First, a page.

Chateau Pesquie Terrasses Rose 2017
A very pale rose with aromas of small fresh red berries and citrus fruits. On the palate, it is well-balanced and fresh, with notes of gooseberries, raspberries, citrus and flowers.
Delightful as an aperitif, or with grilled meats and fish, raw or grilled vegetables, charcuterie, soft white cheese and spicy dishes. Also great with fresh fruit-based desserts and sorbet.
Critical AcclaimAll Vintages
Chateau Pesquié is the story of three generations of passionate winemakers. Odette and René Bastide, took over the vineyard in the beginning of the 1970’s and restructured a large part of it. They used to bring their grapes to the local Cooperative.
Edith and Paul Chaudière, René & Odette’s daughter and son-in-law, decided to give up their medical careers to take over the family estate in 1985. They traveled in many wine regions (in France, Spain, Germany, the US, etc.), became sommeliers and worked on terroir selection... This led them to create their own winery in 1990, first vintage of Château Pesquié. By then, it was one of 10 independent wineries: there are now more than 120.
Fred and Alex Chaudière, the two sons of Edith & Paul, have taken over gradually since 2003 with the firm objective to take it to the next level and show the world how amazing the Ventoux terroir is!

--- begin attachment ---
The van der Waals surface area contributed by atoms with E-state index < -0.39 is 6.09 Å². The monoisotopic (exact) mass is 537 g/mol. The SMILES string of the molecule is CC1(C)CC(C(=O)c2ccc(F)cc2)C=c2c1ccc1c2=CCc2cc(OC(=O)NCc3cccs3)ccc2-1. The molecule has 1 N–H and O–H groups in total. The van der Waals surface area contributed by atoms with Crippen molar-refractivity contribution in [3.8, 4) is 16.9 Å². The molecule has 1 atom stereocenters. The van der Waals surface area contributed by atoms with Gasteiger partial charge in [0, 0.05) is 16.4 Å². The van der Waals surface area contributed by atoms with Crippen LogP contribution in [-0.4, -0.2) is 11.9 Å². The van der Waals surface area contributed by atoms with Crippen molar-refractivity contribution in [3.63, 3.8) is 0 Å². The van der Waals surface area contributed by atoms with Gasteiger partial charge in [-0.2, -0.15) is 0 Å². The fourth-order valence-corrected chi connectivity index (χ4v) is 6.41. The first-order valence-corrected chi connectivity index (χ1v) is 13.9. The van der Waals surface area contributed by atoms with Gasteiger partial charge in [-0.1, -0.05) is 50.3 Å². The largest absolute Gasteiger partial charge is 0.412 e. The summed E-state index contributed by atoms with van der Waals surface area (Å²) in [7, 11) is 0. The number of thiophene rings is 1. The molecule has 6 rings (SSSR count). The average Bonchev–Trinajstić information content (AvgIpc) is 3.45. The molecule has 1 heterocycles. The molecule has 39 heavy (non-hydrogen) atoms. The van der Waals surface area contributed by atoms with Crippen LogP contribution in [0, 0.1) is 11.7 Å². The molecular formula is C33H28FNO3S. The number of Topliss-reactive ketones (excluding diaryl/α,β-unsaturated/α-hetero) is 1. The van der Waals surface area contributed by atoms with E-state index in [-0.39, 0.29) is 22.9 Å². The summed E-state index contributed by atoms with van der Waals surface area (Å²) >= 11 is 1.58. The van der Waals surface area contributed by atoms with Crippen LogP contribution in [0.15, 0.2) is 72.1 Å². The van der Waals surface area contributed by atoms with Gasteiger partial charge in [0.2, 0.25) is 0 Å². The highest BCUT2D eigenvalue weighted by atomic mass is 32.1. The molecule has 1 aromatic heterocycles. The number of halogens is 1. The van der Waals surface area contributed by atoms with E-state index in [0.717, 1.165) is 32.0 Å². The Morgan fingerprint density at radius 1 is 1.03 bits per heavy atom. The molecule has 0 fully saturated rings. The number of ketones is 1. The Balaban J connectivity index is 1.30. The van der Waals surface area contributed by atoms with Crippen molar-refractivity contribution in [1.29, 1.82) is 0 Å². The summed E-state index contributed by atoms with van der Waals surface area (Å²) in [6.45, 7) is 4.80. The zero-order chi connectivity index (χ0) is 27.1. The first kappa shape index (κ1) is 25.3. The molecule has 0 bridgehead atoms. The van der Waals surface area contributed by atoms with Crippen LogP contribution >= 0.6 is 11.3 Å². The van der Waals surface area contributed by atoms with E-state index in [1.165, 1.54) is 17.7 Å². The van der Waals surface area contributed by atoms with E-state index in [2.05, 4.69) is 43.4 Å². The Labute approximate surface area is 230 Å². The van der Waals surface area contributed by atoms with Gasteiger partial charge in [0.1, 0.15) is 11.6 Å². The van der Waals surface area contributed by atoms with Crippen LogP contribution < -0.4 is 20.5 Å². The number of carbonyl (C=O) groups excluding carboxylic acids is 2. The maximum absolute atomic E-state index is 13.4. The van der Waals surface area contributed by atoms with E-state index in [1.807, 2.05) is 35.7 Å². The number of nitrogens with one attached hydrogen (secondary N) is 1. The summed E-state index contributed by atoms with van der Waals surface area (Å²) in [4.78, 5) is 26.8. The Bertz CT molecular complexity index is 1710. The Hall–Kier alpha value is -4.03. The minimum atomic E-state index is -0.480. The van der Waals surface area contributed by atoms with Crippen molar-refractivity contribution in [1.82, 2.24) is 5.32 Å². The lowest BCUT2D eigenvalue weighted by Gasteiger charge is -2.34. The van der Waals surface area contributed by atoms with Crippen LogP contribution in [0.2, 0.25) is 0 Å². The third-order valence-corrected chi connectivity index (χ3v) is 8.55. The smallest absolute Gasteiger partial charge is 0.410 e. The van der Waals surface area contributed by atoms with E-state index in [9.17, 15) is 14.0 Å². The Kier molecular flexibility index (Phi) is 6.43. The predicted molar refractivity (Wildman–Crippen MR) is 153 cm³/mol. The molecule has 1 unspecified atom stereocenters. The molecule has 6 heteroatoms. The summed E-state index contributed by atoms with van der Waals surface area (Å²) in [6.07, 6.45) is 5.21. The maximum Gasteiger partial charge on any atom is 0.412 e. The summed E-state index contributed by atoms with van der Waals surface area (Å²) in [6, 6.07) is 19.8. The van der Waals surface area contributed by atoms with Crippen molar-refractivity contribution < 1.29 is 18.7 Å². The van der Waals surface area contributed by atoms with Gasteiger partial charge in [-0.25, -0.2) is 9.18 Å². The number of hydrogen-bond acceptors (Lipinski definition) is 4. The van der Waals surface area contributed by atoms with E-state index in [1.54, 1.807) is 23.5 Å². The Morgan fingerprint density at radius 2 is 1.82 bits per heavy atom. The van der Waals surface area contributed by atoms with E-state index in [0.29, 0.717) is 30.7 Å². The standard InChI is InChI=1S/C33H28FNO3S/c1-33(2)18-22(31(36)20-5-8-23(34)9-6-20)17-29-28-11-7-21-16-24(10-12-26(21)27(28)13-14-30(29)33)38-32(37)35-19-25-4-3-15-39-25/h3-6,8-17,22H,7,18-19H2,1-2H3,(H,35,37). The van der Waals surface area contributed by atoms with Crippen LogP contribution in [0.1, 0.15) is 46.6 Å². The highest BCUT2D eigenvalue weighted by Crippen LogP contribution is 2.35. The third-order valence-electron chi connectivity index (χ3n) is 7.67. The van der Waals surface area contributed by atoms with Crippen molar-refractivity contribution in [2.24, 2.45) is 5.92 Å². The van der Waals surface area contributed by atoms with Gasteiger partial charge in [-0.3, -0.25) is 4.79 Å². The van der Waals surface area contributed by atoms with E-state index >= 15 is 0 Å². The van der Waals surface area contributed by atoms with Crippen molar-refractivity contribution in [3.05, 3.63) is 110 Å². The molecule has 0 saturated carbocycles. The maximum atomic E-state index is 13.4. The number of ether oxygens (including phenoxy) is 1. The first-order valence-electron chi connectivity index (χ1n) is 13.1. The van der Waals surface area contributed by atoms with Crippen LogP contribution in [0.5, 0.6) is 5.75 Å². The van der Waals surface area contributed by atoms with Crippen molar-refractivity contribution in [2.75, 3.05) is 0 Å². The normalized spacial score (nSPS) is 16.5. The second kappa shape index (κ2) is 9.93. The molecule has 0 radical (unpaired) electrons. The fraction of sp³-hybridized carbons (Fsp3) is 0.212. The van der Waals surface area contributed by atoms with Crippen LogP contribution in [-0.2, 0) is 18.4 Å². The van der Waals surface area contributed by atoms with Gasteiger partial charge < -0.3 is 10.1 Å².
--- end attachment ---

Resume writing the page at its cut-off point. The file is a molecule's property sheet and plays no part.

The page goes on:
In the 80’s, Paul Chaudière began sustainable farming. When Alexandre & Frederic took over, they started moving to organic (first plot converted in 2007). The estate is now fully converted to organic agriculture (Ecocert).
Stretching across the slopes of the Ventoux mountain in the southeastern region of the Rhône River Valley, Cotes du Ventoux excels in the production of spicy and characterful red blends based on Grenache, Syrah, and other indigenous varieties. The region also produces rich and aromatic whites and rosés.
Whether it’s playful and fun or savory and serious, most rosé today is not your grandmother’s White Zinfandel, though that category remains strong. Pink wine has recently become quite trendy, and this time around it’s commonly quite dry. Since the pigment in red wines comes from keeping fermenting juice in contact with the grape skins for an extended period, it follows that a pink wine can be made using just a brief period of skin contact—usually just a couple of days. The resulting color depends on grape variety and winemaking style, ranging from pale salmon to deep magenta.